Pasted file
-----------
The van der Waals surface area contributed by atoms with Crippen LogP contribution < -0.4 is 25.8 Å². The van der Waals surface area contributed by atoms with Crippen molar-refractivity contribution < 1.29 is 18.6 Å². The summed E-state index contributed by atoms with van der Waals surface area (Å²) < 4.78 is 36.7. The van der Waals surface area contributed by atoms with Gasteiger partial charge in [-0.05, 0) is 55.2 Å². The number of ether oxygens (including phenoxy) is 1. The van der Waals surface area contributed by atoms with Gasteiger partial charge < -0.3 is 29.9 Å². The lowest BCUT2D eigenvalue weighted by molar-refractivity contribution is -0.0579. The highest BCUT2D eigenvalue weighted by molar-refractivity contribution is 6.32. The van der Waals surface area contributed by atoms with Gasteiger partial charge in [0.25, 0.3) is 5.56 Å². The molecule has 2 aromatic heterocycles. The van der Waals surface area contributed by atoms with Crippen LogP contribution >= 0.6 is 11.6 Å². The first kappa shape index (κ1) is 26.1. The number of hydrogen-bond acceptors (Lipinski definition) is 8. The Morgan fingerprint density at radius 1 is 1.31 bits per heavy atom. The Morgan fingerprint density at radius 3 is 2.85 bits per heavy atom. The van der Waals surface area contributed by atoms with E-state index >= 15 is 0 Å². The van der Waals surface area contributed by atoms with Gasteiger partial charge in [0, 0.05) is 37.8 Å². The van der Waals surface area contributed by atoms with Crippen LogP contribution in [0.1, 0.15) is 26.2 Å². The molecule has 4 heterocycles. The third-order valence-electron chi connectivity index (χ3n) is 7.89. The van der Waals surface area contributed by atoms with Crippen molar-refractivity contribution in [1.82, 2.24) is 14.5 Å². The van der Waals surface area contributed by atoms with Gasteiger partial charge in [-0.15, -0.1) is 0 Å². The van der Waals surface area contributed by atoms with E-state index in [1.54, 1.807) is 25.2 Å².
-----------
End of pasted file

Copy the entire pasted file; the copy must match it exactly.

The van der Waals surface area contributed by atoms with Crippen LogP contribution < -0.4 is 25.8 Å². The van der Waals surface area contributed by atoms with Crippen molar-refractivity contribution < 1.29 is 18.6 Å². The summed E-state index contributed by atoms with van der Waals surface area (Å²) < 4.78 is 36.7. The van der Waals surface area contributed by atoms with Gasteiger partial charge in [-0.05, 0) is 55.2 Å². The number of ether oxygens (including phenoxy) is 1. The van der Waals surface area contributed by atoms with Gasteiger partial charge < -0.3 is 29.9 Å². The lowest BCUT2D eigenvalue weighted by molar-refractivity contribution is -0.0579. The highest BCUT2D eigenvalue weighted by molar-refractivity contribution is 6.32. The van der Waals surface area contributed by atoms with Gasteiger partial charge in [0.25, 0.3) is 5.56 Å². The molecule has 2 aromatic heterocycles. The van der Waals surface area contributed by atoms with Crippen LogP contribution >= 0.6 is 11.6 Å². The first kappa shape index (κ1) is 26.1. The number of hydrogen-bond acceptors (Lipinski definition) is 8. The Morgan fingerprint density at radius 1 is 1.31 bits per heavy atom. The Morgan fingerprint density at radius 3 is 2.85 bits per heavy atom. The van der Waals surface area contributed by atoms with E-state index >= 15 is 0 Å². The van der Waals surface area contributed by atoms with Gasteiger partial charge in [0, 0.05) is 37.8 Å². The van der Waals surface area contributed by atoms with Crippen LogP contribution in [0.1, 0.15) is 26.2 Å². The molecule has 4 heterocycles. The third-order valence-electron chi connectivity index (χ3n) is 7.89. The van der Waals surface area contributed by atoms with Crippen molar-refractivity contribution in [1.82, 2.24) is 14.5 Å². The van der Waals surface area contributed by atoms with Gasteiger partial charge in [-0.15, -0.1) is 0 Å². The van der Waals surface area contributed by atoms with E-state index in [1.54, 1.807) is 25.2 Å².